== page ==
Pain-Capable Unborn Child Protection Act

Nay3.png On May 13, 2015, the House passed HR 36 - the Pain-Capable Unborn Child Protection Act by a vote of 242-184. The bill proposes prohibiting abortions from being performed after an unborn child is determined to be 20 weeks or older. If a woman's life is in danger or her pregnancy is the result of rape or incest which has been reported to law enforcement or an appropriate government agency at any time, an abortion may be performed. Speier voted with 179 Democrats against the bill. The vote largely followed party lines.[77][78]

Cyber security

Neutral/Abstain On April 23, 2015, the House passed HR 1731 - the National Cybersecurity Protection Advancement Act of 2015 by a vote of 355-63. The bill proposes creating an information sharing program that will allow federal agencies and private entities to share information about cyber threats and includes liability protections for companies.[79] Speier and eight other Democrats did not vote.[80]

Yea3.png On April 22, 2015, the House passed HR 1560 - the Protecting Cyber Networks Act by a vote of 307-116.[81] The bill proposes procedures that will allow federal agencies and private entities to share information about cyber threats. Speier voted with 104 Democrats and 202 Republicans in favor of the bill.[82]

Immigration

Nay3.png On November 19, 2015, the House passed HR 4038 - the American SAFE Act of 2015 by a vote of 289-137.[83] The bill proposes instituting a stronger screening process for refugees from Iraq and Syria who apply for admission to the U.S. Speier voted with 134 Democrats and two Republicans against the bill.[84]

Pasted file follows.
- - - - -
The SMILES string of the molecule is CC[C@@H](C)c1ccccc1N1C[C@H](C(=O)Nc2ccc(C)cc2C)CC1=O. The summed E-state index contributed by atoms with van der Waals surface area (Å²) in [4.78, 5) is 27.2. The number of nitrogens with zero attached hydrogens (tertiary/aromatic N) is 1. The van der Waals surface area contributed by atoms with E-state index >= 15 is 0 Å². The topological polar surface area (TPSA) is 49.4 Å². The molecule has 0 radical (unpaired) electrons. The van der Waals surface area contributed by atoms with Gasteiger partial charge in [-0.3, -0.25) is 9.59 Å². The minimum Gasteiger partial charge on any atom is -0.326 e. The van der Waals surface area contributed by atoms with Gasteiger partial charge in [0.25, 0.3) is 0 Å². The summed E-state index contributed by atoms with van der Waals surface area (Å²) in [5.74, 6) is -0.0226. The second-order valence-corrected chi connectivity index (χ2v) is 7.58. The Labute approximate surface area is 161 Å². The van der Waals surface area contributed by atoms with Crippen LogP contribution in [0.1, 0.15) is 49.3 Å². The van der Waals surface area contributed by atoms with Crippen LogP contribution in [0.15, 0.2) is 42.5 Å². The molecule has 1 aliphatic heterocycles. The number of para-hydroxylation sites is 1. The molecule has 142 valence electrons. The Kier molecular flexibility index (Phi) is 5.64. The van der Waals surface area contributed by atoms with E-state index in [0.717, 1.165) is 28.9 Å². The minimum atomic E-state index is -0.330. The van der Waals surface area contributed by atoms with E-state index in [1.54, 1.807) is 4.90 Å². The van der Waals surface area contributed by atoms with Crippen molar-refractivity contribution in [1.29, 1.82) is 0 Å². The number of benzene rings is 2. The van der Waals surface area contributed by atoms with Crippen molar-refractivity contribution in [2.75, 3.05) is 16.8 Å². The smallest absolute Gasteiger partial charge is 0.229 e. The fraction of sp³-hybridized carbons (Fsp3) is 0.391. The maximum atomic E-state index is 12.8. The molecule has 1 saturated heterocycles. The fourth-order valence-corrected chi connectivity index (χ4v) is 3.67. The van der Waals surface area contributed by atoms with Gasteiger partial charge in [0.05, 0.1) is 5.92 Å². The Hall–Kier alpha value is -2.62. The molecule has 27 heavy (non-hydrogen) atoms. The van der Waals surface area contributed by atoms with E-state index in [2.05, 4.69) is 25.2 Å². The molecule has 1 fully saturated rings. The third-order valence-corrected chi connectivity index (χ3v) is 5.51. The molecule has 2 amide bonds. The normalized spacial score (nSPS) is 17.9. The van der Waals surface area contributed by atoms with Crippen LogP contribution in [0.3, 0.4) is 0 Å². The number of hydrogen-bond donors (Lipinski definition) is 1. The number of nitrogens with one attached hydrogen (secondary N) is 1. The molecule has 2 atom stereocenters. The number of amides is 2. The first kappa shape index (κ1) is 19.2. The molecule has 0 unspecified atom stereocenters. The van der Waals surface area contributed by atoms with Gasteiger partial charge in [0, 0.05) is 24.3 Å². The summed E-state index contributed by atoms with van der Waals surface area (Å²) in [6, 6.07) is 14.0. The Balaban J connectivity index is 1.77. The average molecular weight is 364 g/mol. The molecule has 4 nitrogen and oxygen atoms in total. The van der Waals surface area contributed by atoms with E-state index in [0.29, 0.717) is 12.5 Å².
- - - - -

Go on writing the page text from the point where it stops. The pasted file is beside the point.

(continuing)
113th Congress

The second session of the 113th Congress enacted into law 224 out of the 3215 introduced bills (7 percent). Comparatively, the 112th Congress had 4.2 percent of introduced bills enacted into law in the second session.[85] For more information pertaining to Speier's voting record in the 113th Congress, please see the below sections.[86]

National security

NDAA

Nay3.png Speier voted against HR 1960 - the National Defense Authorization Act for Fiscal Year 2014. The bill passed the House on June 14, 2013, with a vote of 315 - 108. Both parties were somewhat divided on the vote.[87]

DHS Appropriations

Nay3.png Speier voted against HR 2217 - the DHS Appropriations Act of 2014. The bill passed the House on June 6, 2013, with a vote of 245 - 182 that was largely along party lines.[88]

CISPA (2013)

Nay3.png Speier voted against HR 624 - the CISPA (2013). The bill passed the House on April 18, 2013, with a vote of 288 - 127. The bill permitted federal intelligence agencies to share cybersecurity intelligence and information with private entities and utilities. The bill was largely supported by Republicans, but divided the Democratic Party.[89]